Several comments on my recent post identified an important question worthy of greater reflection. I wrote, “It [marriage] should only be pursued when there is a strong spiritual, emotional, and physical attraction between two people.” The question: How is a man who is sexually attracted to men to qualify his physical attraction to a woman? Is it tied to spiritual and emotional attraction?
I initially offered the tripartite physical/emotional/spiritual grid for attraction in an attempt to demonstrate that any romantic relationship operates on more than just the physical or sexual level. It seems to me that the nature of attractions themselves are actually much more complicated than this, to the point where trying to make clean distinctions between these three categories may prove problematic. I personally feel this difficulty when I try and describe how my attraction to Christy moved from being primarily emotional to substantially physical, as well as the place that spiritual attraction fit into that process.
The Professor knew, of course, that adolescence grafted a new creature into the original one, and that the complexion of a man’s life was largely determined by how well or ill his original self and his nature as modified by sex rubbed on together.”
— Willa Cather, The Professor’s House
It’s easy to throw around words like gay, straight, lesbian, bisexual, same-sex attracted. But what do these words mean? What is sexual orientation? What does it orient?
The most reliable place to start is not in theory but in experience. And, of course, the experience I know best is my own. So I will start there.
I was tremendously impressed by Pope Francis’ recent interview. It’s so full of wonderful insights. Here I’m going to expand on his idea that if, as a Church, we focus excessively on a small handful of sins then the moral edifice will fail, and that the Church should be a field hospital for the wounded.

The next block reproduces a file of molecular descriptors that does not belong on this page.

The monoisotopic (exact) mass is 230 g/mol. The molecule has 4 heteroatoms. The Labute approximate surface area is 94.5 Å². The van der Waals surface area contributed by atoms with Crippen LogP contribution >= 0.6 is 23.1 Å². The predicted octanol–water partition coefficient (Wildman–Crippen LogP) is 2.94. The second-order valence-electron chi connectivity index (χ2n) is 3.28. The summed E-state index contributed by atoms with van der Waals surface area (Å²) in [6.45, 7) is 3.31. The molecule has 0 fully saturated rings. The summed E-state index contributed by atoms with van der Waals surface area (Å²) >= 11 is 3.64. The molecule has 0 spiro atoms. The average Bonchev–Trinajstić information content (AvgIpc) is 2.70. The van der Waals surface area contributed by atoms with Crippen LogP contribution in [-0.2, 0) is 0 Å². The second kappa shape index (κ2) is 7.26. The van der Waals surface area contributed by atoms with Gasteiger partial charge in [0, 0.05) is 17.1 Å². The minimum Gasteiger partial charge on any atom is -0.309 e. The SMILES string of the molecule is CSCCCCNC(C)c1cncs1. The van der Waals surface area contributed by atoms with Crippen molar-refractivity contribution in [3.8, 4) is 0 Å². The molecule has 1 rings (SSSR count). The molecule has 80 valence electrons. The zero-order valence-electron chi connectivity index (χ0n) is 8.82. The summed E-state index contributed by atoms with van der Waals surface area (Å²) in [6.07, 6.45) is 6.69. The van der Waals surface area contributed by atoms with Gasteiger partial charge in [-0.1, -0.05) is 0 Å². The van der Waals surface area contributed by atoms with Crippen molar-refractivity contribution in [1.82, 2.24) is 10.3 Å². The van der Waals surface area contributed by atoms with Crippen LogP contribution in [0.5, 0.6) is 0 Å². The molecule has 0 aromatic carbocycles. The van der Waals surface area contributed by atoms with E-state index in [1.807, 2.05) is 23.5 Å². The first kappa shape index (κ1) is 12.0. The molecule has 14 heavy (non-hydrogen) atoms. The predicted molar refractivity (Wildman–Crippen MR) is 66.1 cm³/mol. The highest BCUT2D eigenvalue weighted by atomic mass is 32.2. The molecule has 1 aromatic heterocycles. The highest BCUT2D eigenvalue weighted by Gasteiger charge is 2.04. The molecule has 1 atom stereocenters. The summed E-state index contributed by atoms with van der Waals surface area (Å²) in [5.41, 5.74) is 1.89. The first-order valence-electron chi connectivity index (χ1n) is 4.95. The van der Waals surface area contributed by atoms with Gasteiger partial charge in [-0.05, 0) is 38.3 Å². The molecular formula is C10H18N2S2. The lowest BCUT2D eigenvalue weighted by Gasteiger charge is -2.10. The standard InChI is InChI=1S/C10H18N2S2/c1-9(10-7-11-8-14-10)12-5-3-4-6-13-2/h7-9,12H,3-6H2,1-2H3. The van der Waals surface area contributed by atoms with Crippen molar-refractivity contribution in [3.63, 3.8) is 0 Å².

The difficulty is not with telling the truth about sexuality, it’s with telling that truth in a way that hurts and alienates people. There are two things that I’ve heard repeatedly from other Christians that I think, to a certain extent, illustrate the problem with a lot of the “truth-telling” that goes on in the Culture Wars. The first is the assumption that when I go to speak I must meet with a lot of resistance and persecution from the LGBTQ community. I’ve had a number of Americans suggest that, living as I do in ultra-liberal Canada, I must be on the verge of being jailed for hate crimes. This is untrue. There have been situations where I’ve faced resistance but on the whole I’ve found those situations to be fruitful and instructive. Those are the situations that have taught me how to listen and how to present what I have to say in a constructive and respectful way. Generally once I actually start talking a lot of the anger goes away — and in the cases where it hasn’t, I can see what I did wrong.
Up until now in this series, I have focused on sins against sexual minority people. As I alluded to in the introduction, I will now turn to some initial reflections on how to work this into a holistic understanding of sin with respect to sexual minorities. I am writing from the perspective shared with the other writers of this blog, that “God created human beings male and female, and that all sexual intimacy outside of a faithful, lifelong marital union of a man and woman is contrary to His plan.” The purpose of this series has not been to argue that this does not matter, but rather that we should not consider only this matter when looking at the topic of sin and sexual minorities, because all other areas of Christian morality also matter greatly.